I think Scientists rubbing elbows with the "common folk" would help the scientists more than the common folk.

      All groups are susceptible to the echo chamber effect.

      A lot of grad students and undergraduates aren't strangers to physical labor and with the common folk, but how many senior scientists, especially in academe, have ever had a beer or bowled with a carpenter, auto mechanic, or warehouse worker?

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    3. @10:52
      This makes zero sense. Senior scientists and academics were once undergraduates and grad students. Everyone has families, and some scientists (like my husband) come from blue collar ones.

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    4. So how much time does he spend with carpenters, auto mechanics and warehouse workers? How much does he actually talk to them and try to understand their needs? Does he try to persuade any of them why their tax dollars should be used to support his research?

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  9. With the exception of Iran I'm not sure that we have many people from these countries working in science/tech in the States. A 120 day travel ban for the specific 7 countries is nothing to lose one's head about.

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    1. @anon 9:25
      I think the (or at least a) greater concern is that this was obviously a move done for pure optics to satiate the far right support base. All logic and precedent (which I hope scientists can still appreciate even when they put their political blinders on) point to no actual threat coming from refugees/immigrants from those countries.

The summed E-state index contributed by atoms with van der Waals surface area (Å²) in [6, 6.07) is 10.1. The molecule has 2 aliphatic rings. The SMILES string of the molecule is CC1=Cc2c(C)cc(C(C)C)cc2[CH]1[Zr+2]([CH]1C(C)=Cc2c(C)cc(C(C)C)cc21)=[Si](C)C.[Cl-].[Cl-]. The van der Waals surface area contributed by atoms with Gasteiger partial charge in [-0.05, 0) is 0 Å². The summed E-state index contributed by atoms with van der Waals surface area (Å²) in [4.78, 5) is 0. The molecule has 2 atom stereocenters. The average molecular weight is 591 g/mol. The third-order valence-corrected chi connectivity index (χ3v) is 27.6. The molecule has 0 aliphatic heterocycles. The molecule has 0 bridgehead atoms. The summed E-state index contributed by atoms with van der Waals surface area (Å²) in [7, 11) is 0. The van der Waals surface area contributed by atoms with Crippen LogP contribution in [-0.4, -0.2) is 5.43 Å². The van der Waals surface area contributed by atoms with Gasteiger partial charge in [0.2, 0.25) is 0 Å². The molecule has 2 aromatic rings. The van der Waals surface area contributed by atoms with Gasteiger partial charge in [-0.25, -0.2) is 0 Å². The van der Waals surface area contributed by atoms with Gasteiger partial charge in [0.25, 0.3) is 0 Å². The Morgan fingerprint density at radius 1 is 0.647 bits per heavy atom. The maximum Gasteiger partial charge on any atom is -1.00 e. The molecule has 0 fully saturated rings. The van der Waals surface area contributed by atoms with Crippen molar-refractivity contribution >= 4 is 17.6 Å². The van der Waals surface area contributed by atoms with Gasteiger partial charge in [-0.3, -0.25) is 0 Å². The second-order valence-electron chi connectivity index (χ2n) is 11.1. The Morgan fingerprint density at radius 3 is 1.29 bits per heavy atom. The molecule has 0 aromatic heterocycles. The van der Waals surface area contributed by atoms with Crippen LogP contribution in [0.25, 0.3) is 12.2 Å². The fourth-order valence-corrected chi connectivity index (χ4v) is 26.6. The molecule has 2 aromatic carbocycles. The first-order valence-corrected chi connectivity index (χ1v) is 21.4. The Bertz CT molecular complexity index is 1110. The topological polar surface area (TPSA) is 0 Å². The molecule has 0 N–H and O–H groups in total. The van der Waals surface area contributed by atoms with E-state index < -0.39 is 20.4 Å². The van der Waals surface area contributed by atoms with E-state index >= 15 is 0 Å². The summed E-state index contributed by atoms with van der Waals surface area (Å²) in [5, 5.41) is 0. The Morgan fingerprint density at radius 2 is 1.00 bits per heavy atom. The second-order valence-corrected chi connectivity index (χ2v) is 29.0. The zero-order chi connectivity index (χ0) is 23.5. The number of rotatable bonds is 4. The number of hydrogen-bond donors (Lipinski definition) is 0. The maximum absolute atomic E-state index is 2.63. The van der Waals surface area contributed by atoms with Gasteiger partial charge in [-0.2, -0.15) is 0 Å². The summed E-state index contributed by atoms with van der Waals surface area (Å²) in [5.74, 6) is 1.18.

If smaller things like this go unchallenged, then whats next? The checks and balances in government are clearly broken with it having swung too far to one side.

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  10. I mean what on Earth ACS can do other than some meek response? Mr. Trump has railroaded everyone who are more powerful and for him the ACS is a piece of cake. The ACS is surviving with membership dues and they just simply do not have enough leverage (no powerful people or money) and their action like petition can only bring a smirk!

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  11. I guess this is more important to the ACS than working on employment issues, surplus of chemists, low wages, etc.

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    1. Except they can't do much about those things. They can help people network better and prepare for the jobs that are present, but I don't think they have the ability to increase the number of jobs present or their pay. They don't really have the ability to decrease the number of chemists - older ones that are still employed probably can't afford to retire, universities are hiring temps to replace tenured to save money (so asking older professors to retire wouldn't help so much, and would probably mostly get "No"s), and schools are turning out lots of chemists (if ACS strengthened its curriculum requirements enough to lower student count, universities would probably ignore them). They could lobby for reduced visas and other things to prevent outsourcing and recruiting cheaper people from abroad, but they would face lots of conflict inside and out (and it would conflict with what their goals have been).

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    2. Ask and ye shall receive: http://www.tribuneindia.com/news/world/trump-set-to-clamp-down-on-h1b-visas/357373.html

      Clearly unsure this will actually happen. I'm a little skeptical Trump really cares about H1b jobs---they seem to mostly be in states that didn't vote for him. Damn foreigners, eh.